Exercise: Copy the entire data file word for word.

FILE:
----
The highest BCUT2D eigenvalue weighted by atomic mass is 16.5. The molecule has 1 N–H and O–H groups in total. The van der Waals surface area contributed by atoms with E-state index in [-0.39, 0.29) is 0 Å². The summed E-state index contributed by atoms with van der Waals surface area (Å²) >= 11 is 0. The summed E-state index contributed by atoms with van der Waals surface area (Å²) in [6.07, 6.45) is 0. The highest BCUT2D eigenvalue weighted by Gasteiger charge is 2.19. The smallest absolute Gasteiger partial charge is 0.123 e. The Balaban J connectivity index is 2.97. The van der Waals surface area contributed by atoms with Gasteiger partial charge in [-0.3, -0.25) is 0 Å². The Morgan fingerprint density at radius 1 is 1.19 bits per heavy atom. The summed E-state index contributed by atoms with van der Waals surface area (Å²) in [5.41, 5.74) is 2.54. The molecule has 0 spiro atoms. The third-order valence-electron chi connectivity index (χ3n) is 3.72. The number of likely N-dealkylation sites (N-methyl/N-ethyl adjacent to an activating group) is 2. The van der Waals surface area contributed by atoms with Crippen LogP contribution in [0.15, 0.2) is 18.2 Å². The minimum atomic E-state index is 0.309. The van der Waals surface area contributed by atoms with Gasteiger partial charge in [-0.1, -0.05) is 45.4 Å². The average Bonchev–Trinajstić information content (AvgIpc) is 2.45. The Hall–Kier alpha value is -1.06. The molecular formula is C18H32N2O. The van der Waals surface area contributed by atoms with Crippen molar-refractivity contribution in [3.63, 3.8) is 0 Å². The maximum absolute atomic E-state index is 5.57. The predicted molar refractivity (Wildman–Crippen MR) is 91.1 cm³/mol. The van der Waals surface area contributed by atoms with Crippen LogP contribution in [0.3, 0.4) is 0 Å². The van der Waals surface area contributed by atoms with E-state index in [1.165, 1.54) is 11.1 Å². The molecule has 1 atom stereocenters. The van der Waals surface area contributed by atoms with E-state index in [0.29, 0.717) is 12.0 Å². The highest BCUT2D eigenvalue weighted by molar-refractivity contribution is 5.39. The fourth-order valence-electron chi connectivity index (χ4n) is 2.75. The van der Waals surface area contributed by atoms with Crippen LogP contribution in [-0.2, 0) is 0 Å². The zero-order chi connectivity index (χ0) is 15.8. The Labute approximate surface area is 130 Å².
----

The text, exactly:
The highest BCUT2D eigenvalue weighted by atomic mass is 16.5. The molecule has 1 N–H and O–H groups in total. The van der Waals surface area contributed by atoms with E-state index in [-0.39, 0.29) is 0 Å². The summed E-state index contributed by atoms with van der Waals surface area (Å²) >= 11 is 0. The summed E-state index contributed by atoms with van der Waals surface area (Å²) in [6.07, 6.45) is 0. The highest BCUT2D eigenvalue weighted by Gasteiger charge is 2.19. The smallest absolute Gasteiger partial charge is 0.123 e. The Balaban J connectivity index is 2.97. The van der Waals surface area contributed by atoms with Gasteiger partial charge in [-0.3, -0.25) is 0 Å². The Morgan fingerprint density at radius 1 is 1.19 bits per heavy atom. The summed E-state index contributed by atoms with van der Waals surface area (Å²) in [5.41, 5.74) is 2.54. The molecule has 0 spiro atoms. The third-order valence-electron chi connectivity index (χ3n) is 3.72. The number of likely N-dealkylation sites (N-methyl/N-ethyl adjacent to an activating group) is 2. The van der Waals surface area contributed by atoms with Crippen LogP contribution in [0.15, 0.2) is 18.2 Å². The minimum atomic E-state index is 0.309. The van der Waals surface area contributed by atoms with Gasteiger partial charge in [-0.1, -0.05) is 45.4 Å². The average Bonchev–Trinajstić information content (AvgIpc) is 2.45. The Hall–Kier alpha value is -1.06. The molecular formula is C18H32N2O. The van der Waals surface area contributed by atoms with Crippen molar-refractivity contribution in [3.63, 3.8) is 0 Å². The maximum absolute atomic E-state index is 5.57. The predicted molar refractivity (Wildman–Crippen MR) is 91.1 cm³/mol. The van der Waals surface area contributed by atoms with Crippen LogP contribution in [0.3, 0.4) is 0 Å². The van der Waals surface area contributed by atoms with E-state index in [1.165, 1.54) is 11.1 Å². The molecule has 1 atom stereocenters. The van der Waals surface area contributed by atoms with E-state index in [0.29, 0.717) is 12.0 Å². The highest BCUT2D eigenvalue weighted by molar-refractivity contribution is 5.39. The fourth-order valence-electron chi connectivity index (χ4n) is 2.75. The van der Waals surface area contributed by atoms with Crippen LogP contribution in [-0.2, 0) is 0 Å². The zero-order chi connectivity index (χ0) is 15.8. The Labute approximate surface area is 130 Å².